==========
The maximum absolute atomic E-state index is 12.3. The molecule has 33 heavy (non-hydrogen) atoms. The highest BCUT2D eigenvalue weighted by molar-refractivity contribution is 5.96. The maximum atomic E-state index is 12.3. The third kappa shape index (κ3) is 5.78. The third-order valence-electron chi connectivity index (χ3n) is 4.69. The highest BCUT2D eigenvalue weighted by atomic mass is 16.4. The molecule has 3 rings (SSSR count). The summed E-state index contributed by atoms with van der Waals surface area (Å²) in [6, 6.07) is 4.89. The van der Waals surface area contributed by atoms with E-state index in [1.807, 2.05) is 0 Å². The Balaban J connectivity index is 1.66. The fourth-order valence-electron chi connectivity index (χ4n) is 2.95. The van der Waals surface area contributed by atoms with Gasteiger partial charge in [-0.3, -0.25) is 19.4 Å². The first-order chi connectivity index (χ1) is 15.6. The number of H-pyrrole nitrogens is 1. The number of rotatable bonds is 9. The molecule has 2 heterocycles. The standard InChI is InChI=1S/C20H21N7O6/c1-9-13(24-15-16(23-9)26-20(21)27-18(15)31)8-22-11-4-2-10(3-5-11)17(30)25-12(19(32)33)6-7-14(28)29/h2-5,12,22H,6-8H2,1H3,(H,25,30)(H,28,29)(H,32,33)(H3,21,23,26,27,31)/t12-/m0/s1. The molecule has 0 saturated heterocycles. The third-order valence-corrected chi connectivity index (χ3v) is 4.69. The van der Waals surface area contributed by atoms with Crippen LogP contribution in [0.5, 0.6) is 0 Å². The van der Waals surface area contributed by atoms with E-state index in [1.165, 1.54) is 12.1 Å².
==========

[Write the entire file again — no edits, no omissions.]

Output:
The maximum absolute atomic E-state index is 12.3. The molecule has 33 heavy (non-hydrogen) atoms. The highest BCUT2D eigenvalue weighted by molar-refractivity contribution is 5.96. The maximum atomic E-state index is 12.3. The third kappa shape index (κ3) is 5.78. The third-order valence-electron chi connectivity index (χ3n) is 4.69. The highest BCUT2D eigenvalue weighted by atomic mass is 16.4. The molecule has 3 rings (SSSR count). The summed E-state index contributed by atoms with van der Waals surface area (Å²) in [6, 6.07) is 4.89. The van der Waals surface area contributed by atoms with E-state index in [1.807, 2.05) is 0 Å². The Balaban J connectivity index is 1.66. The fourth-order valence-electron chi connectivity index (χ4n) is 2.95. The van der Waals surface area contributed by atoms with Gasteiger partial charge in [-0.3, -0.25) is 19.4 Å². The first-order chi connectivity index (χ1) is 15.6. The number of H-pyrrole nitrogens is 1. The number of rotatable bonds is 9. The molecule has 2 heterocycles. The standard InChI is InChI=1S/C20H21N7O6/c1-9-13(24-15-16(23-9)26-20(21)27-18(15)31)8-22-11-4-2-10(3-5-11)17(30)25-12(19(32)33)6-7-14(28)29/h2-5,12,22H,6-8H2,1H3,(H,25,30)(H,28,29)(H,32,33)(H3,21,23,26,27,31)/t12-/m0/s1. The molecule has 0 saturated heterocycles. The third-order valence-corrected chi connectivity index (χ3v) is 4.69. The van der Waals surface area contributed by atoms with Crippen LogP contribution in [0.5, 0.6) is 0 Å². The van der Waals surface area contributed by atoms with E-state index in [1.165, 1.54) is 12.1 Å².